|dc.description.abstract||The subject of sovereign debt and default has received intense focus since the beginning of this century. This interest was fuelled by the largest default in history - by Argentina in 2001 - but it was the Global Financial Crisis of 2007-2008 and its effects that placed the issue of debt in the centre of attention. The ensuing debate has been stuck, however, in the contrived opposition between ‘fiscally irresponsible governments’ and ‘evil creditors’ in both mainstream neoclassical circles and among so-called critical scholars. This thesis overcomes this, and similarly untenable positions, by taking a long-term look at the nature and implications of sovereign defaults, focusing specifically on the experience of Argentina since its independence. With its complex and unique history of debt, Argentina provides the perfect vantage point and case study to compare different causes and impacts of sovereign default. In a contribution to the post-Keynesian literature on government debt, and particularly to the Modern Monetary Theory (MMT) school of economics, the thesis argues that sovereign defaults are not necessarily harmful to the health of an economy, and to the well-being of the people. Elaborating on MMT, it argues that preventing or postponing an inevitable default is sometimes more detrimental for the indebted country in the long-run. That being said, under certain conditions a sovereign default can also have devastating effects. Argentina’s history contains examples of both outcomes.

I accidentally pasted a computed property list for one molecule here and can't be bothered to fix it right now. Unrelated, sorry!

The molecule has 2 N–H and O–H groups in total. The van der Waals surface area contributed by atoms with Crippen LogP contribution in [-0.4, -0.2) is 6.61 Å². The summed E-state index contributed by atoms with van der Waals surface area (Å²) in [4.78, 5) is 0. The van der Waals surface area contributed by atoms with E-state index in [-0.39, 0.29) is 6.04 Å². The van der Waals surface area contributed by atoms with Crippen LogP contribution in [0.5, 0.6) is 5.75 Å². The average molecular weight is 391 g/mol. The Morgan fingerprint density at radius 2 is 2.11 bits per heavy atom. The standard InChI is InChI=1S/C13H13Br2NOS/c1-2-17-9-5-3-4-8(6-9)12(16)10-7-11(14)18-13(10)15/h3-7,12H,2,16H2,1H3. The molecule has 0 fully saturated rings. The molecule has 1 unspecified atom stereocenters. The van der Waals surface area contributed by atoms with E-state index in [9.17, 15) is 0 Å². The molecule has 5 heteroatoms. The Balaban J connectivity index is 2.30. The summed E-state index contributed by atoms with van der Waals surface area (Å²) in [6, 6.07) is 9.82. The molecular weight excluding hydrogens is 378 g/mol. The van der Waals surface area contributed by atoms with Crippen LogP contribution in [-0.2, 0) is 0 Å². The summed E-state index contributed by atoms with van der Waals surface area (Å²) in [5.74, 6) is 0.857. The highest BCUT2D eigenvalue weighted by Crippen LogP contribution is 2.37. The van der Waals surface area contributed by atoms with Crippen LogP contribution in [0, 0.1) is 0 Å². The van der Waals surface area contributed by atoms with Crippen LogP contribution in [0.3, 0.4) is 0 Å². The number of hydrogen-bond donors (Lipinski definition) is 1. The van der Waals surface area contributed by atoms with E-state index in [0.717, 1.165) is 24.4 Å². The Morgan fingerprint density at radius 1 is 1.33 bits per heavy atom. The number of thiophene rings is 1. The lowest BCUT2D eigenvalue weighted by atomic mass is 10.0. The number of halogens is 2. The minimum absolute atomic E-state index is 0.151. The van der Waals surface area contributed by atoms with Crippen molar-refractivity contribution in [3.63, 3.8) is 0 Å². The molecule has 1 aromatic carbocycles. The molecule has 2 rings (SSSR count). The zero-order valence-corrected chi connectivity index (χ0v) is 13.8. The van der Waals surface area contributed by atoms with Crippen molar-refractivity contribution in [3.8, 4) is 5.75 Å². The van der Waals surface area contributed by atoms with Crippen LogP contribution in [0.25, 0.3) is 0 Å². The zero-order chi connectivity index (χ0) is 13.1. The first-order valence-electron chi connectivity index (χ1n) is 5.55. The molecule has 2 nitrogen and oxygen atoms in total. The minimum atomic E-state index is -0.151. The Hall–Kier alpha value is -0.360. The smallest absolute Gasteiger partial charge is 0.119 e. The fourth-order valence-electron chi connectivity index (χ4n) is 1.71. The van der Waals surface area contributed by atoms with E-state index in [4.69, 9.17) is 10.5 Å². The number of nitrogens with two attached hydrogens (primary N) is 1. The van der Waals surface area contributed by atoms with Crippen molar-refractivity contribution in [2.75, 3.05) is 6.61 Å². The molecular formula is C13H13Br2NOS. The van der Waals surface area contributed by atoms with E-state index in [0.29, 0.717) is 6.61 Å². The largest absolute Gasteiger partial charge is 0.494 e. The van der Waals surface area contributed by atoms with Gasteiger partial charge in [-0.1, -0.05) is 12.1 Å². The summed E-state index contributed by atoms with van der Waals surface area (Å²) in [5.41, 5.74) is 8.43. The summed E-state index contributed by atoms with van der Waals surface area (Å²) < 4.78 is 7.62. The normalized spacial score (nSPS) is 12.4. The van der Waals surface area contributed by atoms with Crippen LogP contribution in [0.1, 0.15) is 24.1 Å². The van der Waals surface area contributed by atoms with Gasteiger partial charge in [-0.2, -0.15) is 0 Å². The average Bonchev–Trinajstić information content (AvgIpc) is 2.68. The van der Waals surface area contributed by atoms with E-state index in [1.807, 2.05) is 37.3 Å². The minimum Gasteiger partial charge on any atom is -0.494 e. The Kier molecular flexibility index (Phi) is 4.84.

This raises a puzzle: What determines the outcomes of sovereign defaults? What makes them beneficial or harmful? To answer these questions, this study investigates the range of episodes during which Argentina fell into default (or restructuring) over a period of two centuries. It combines a historical process-tracing methodology with a theoretically informed and nuanced political-economic analysis of data in order to understand what determines the different outcomes. The main claim defended here is that it all depends on how governments approach defaults. If default is not seen as an inevitable evil to be avoided at all costs, but as a strategic option, space is created for government policy to prevent potential damage, and to exploit the opportunity to address underlying structural problems in the economy Both the historical and political-economic analysis support this conclusion, and indicate the need for a broader reappraisal of official and public perceptions of defaults and their dynamics.||